BENGHAZI Libya (Reuters) - A Libyan warplane under the command of a renegade former general targeted an Islamist militia base in the eastern city of Benghazi on Sunday but instead hit a university building, witnesses said.
The attack was part of a campaign by irregular forces loyal to former army general Khalifa Haftar to purge the North African state of Islamist militants whom he says the weak central government has failed to control.
Libya is in turmoil three years after the NATO-backed war that ousted Muammar Gaddafi, with Islamist, anti-Islamist, regional and political factions locked in conflict.
One jet attacked a historic building which houses a base belonging to the militant group Ansar al-Sharia, said Mohamed al-Hejazi, a spokesman for Haftar.
"Our forces attacked the crown prince's former building where Ansar al-Sharia is based," he said.
But a Reuters reporter at the scene said there was no damage at the building that had been home to the crown prince when Libya was a kingdom before Gaddafi's 1969 coup.
Instead the warplane fired three rockets at a neighboring university engineering faculty, said its dean, Nasser al-Aqouri.
Two people were wounded, Aqouri said. "Thank God, lectures had already finished but there is huge material damage."
Hejazi said the jet had taken off from Benghazi's Benina air base, where regular military units have joined Haftar's campaign which began last month.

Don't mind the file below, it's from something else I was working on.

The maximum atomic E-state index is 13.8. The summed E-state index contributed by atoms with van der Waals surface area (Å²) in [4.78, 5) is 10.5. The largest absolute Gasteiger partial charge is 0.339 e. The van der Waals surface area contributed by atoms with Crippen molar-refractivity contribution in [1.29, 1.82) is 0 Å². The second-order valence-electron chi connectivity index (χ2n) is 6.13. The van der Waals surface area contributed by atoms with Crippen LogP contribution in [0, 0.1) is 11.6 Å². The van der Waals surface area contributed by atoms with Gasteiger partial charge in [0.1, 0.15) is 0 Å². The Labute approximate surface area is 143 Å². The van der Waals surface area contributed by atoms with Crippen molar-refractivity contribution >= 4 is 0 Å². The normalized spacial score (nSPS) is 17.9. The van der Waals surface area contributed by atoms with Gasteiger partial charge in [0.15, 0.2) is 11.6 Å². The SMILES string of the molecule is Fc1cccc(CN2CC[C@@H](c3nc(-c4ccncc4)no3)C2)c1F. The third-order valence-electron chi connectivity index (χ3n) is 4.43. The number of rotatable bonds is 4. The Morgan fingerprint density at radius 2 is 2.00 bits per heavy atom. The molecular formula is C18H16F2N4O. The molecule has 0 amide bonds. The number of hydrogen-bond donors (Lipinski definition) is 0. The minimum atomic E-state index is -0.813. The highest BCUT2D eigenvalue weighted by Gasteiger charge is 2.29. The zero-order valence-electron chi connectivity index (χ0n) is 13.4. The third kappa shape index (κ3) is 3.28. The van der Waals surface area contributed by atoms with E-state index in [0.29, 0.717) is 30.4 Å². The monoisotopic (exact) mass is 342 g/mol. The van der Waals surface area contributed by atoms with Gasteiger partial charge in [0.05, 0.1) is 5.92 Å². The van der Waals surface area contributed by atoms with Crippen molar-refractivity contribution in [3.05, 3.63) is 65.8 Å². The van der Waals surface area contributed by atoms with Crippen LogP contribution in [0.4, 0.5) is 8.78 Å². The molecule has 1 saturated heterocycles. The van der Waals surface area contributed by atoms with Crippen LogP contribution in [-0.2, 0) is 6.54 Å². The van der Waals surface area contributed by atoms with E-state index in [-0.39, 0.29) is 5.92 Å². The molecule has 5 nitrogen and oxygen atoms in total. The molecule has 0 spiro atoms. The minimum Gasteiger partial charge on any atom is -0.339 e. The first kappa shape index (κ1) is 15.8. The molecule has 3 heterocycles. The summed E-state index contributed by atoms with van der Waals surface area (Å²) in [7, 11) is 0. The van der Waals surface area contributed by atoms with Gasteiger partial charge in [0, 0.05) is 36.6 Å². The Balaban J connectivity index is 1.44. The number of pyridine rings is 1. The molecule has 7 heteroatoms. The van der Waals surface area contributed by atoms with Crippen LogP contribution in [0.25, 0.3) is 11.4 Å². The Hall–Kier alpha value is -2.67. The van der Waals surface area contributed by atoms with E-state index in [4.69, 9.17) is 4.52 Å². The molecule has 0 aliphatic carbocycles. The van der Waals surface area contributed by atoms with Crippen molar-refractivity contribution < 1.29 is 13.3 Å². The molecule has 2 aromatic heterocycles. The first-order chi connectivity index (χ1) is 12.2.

But rival militia brigades and political factions have rejected his offensive against militants as an attempted coup, after Haftar's forces also attacked parliament a week ago.
Ansar al-Sharia, listed as a terrorist group by Washington, on Tuesday warned the United States against interfering in Libya's crisis and accused the U.S. government of backing Haftar.
Authorities extended the closure of the civilian part of Benina airport until June 15 for security reasons, its director said.
Gaddafi's authoritarian rule, followed by three years of unrest have left Libya with few functioning institutions and no real national army to impose authority on the competing militias and brigades of former rebels who have become power-brokers.
Libya's acting prime minister, Abdullah Al-Thinni, on Wednesday refused to hand over power to a newly elected premier.
The OPEC oil producer now has two prime ministers and a parliament deadlocked by splits between factions.
(Reporting by Ayman al-Warfalli and Feras Bosalum; Writing by Ulf Laessing; Editing by Rosalind Russell)